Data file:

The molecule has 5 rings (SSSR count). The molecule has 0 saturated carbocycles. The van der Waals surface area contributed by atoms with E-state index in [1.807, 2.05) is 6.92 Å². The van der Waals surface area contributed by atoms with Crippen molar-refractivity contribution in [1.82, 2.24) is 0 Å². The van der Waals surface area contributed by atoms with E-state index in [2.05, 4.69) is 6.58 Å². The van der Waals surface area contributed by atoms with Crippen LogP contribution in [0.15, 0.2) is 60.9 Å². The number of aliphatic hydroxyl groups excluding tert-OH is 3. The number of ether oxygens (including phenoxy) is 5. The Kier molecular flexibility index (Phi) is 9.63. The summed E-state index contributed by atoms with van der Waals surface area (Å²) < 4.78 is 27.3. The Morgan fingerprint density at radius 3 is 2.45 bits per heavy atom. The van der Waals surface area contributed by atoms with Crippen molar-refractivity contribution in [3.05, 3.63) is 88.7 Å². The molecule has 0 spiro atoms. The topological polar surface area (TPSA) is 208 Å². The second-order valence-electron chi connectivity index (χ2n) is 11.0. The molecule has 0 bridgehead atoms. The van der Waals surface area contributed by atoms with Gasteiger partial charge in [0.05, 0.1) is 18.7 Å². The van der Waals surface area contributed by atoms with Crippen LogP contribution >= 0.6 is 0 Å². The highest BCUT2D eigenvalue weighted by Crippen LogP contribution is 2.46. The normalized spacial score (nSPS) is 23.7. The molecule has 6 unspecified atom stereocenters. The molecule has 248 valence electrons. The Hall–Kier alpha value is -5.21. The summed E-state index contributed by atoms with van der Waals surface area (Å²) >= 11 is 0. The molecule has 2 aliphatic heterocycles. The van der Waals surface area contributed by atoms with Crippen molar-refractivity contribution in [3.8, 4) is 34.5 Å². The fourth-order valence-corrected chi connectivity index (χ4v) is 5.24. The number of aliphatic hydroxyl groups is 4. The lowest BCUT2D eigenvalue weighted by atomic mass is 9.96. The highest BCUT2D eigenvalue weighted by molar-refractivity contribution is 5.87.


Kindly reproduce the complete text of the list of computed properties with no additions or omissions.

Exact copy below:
The molecule has 5 rings (SSSR count). The molecule has 0 saturated carbocycles. The van der Waals surface area contributed by atoms with E-state index in [1.807, 2.05) is 6.92 Å². The van der Waals surface area contributed by atoms with Crippen molar-refractivity contribution in [1.82, 2.24) is 0 Å². The van der Waals surface area contributed by atoms with E-state index in [2.05, 4.69) is 6.58 Å². The van der Waals surface area contributed by atoms with Crippen LogP contribution in [0.15, 0.2) is 60.9 Å². The number of aliphatic hydroxyl groups excluding tert-OH is 3. The number of ether oxygens (including phenoxy) is 5. The Kier molecular flexibility index (Phi) is 9.63. The summed E-state index contributed by atoms with van der Waals surface area (Å²) < 4.78 is 27.3. The Morgan fingerprint density at radius 3 is 2.45 bits per heavy atom. The van der Waals surface area contributed by atoms with Crippen molar-refractivity contribution in [3.05, 3.63) is 88.7 Å². The molecule has 0 spiro atoms. The topological polar surface area (TPSA) is 208 Å². The second-order valence-electron chi connectivity index (χ2n) is 11.0. The molecule has 0 bridgehead atoms. The van der Waals surface area contributed by atoms with Gasteiger partial charge in [0.05, 0.1) is 18.7 Å². The van der Waals surface area contributed by atoms with Crippen LogP contribution >= 0.6 is 0 Å². The highest BCUT2D eigenvalue weighted by Crippen LogP contribution is 2.46. The normalized spacial score (nSPS) is 23.7. The molecule has 6 unspecified atom stereocenters. The molecule has 248 valence electrons. The Hall–Kier alpha value is -5.21. The summed E-state index contributed by atoms with van der Waals surface area (Å²) >= 11 is 0. The molecule has 2 aliphatic heterocycles. The van der Waals surface area contributed by atoms with Crippen molar-refractivity contribution in [3.8, 4) is 34.5 Å². The fourth-order valence-corrected chi connectivity index (χ4v) is 5.24. The number of aliphatic hydroxyl groups is 4. The lowest BCUT2D eigenvalue weighted by atomic mass is 9.96. The highest BCUT2D eigenvalue weighted by molar-refractivity contribution is 5.87.